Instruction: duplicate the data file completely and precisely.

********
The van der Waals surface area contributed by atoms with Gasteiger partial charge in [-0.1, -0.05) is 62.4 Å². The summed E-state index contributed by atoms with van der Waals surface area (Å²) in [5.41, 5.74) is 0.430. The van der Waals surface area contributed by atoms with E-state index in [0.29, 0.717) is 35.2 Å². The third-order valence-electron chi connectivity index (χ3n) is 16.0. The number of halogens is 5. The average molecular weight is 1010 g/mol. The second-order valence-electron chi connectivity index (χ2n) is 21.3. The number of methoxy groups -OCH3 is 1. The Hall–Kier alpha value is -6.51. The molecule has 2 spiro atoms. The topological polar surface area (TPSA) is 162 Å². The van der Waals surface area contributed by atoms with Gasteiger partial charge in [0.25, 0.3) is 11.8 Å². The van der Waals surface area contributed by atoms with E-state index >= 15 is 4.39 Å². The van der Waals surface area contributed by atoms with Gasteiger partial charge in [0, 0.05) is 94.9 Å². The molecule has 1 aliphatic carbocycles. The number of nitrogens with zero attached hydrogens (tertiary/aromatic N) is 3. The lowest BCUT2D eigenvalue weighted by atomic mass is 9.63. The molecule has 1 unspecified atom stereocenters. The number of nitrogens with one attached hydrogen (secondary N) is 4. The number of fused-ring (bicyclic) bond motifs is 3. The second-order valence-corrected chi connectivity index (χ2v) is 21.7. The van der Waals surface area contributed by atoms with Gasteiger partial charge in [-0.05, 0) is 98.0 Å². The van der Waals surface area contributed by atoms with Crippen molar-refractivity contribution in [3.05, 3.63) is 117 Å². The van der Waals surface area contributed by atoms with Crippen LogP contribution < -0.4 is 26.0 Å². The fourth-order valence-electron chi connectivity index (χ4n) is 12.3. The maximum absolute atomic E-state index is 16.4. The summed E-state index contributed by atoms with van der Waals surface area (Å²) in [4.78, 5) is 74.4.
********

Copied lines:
The van der Waals surface area contributed by atoms with Gasteiger partial charge in [-0.1, -0.05) is 62.4 Å². The summed E-state index contributed by atoms with van der Waals surface area (Å²) in [5.41, 5.74) is 0.430. The van der Waals surface area contributed by atoms with E-state index in [0.29, 0.717) is 35.2 Å². The third-order valence-electron chi connectivity index (χ3n) is 16.0. The number of halogens is 5. The average molecular weight is 1010 g/mol. The second-order valence-electron chi connectivity index (χ2n) is 21.3. The number of methoxy groups -OCH3 is 1. The Hall–Kier alpha value is -6.51. The molecule has 2 spiro atoms. The topological polar surface area (TPSA) is 162 Å². The van der Waals surface area contributed by atoms with Gasteiger partial charge in [0.25, 0.3) is 11.8 Å². The van der Waals surface area contributed by atoms with E-state index >= 15 is 4.39 Å². The van der Waals surface area contributed by atoms with Gasteiger partial charge in [0, 0.05) is 94.9 Å². The molecule has 1 aliphatic carbocycles. The number of nitrogens with zero attached hydrogens (tertiary/aromatic N) is 3. The lowest BCUT2D eigenvalue weighted by atomic mass is 9.63. The molecule has 1 unspecified atom stereocenters. The number of nitrogens with one attached hydrogen (secondary N) is 4. The number of fused-ring (bicyclic) bond motifs is 3. The second-order valence-corrected chi connectivity index (χ2v) is 21.7. The van der Waals surface area contributed by atoms with Gasteiger partial charge in [-0.05, 0) is 98.0 Å². The van der Waals surface area contributed by atoms with Crippen molar-refractivity contribution in [3.05, 3.63) is 117 Å². The van der Waals surface area contributed by atoms with Crippen LogP contribution < -0.4 is 26.0 Å². The fourth-order valence-electron chi connectivity index (χ4n) is 12.3. The maximum absolute atomic E-state index is 16.4. The summed E-state index contributed by atoms with van der Waals surface area (Å²) in [4.78, 5) is 74.4.